A new report led by Faiza Jamil, an assistant professor in the College of Education at Clemson University in South Carolina, finds that teacher expectations of student performance can affect students’ academic performance. And the study found that the effects of teacher expectations can grown stronger over time.
The research tracked teacher expectations of 20,000 students and their academic progress in mathematics from kindergarten to eighth grade. The results showed that mathematics teachers had lower expectations for children from underrepresented groups and for White girls. And the students who were not expected to do well by their teachers did not fare as well academically as those students whose teachers believed they would perform better.
According to Dr. Jamil, the researchers were able to show that teacher expectations in one school year predicted student achievement one to three years in the future. By looking at teacher expectations and student math achievement at each time point, they also found that the influence of teacher expectations on future achievement grew significantly stronger as children progressed through school.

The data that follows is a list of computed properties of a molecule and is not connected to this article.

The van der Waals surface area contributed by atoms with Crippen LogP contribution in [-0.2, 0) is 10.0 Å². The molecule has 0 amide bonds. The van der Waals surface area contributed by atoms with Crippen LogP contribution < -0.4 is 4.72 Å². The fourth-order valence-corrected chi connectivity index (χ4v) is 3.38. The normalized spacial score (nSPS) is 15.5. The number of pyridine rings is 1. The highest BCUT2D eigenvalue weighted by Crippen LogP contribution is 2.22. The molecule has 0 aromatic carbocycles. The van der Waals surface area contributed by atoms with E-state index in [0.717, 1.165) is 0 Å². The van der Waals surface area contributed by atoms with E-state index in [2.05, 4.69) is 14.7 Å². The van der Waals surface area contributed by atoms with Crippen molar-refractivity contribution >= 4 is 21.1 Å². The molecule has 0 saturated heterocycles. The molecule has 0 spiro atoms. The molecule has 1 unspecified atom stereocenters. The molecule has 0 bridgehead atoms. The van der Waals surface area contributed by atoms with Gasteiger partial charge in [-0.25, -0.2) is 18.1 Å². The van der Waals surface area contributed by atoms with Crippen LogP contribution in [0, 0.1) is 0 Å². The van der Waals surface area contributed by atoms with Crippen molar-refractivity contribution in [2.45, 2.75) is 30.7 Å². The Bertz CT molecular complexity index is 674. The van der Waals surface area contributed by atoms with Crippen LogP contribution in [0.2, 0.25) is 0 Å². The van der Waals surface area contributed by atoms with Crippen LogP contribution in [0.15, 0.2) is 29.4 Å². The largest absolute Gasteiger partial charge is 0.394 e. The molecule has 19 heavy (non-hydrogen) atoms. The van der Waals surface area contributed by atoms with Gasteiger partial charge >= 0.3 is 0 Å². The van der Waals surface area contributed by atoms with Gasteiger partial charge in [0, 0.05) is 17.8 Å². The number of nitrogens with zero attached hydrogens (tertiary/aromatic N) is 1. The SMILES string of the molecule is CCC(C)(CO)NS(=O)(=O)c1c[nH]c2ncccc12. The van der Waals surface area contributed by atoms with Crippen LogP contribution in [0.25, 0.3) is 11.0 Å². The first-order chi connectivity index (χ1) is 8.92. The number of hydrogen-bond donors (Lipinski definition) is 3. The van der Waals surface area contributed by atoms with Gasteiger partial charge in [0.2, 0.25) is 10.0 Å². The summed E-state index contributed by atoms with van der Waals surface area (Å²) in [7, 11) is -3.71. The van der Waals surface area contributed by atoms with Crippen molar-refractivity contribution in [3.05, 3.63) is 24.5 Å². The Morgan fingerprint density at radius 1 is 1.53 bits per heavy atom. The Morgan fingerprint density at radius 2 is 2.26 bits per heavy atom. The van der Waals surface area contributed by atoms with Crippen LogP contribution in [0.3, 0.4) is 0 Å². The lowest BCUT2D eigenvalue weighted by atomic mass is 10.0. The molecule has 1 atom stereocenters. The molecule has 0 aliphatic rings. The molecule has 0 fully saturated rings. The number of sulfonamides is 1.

Dr. Jamil said she believes the vast majority of teachers aren’t aware of inaccuracies in their expectations, but she believes sowing a little doubt among all teachers regarding how they’re viewing their students can be beneficial. “This study suggests that perhaps erring on the side of overestimation, expecting ‘big things’ and then supporting students to achieve academically is the way to go,” Dr. Jamil said. “If educators can help all students see themselves as capable then students will be more willing to persist and not give up.”
The study, “Exploring Longitudinal Changes in Teacher Expectancy Effects on Children’s Mathematics Achievement,” was published in the Journal for Research in Mathematics Education. It may be accessed here.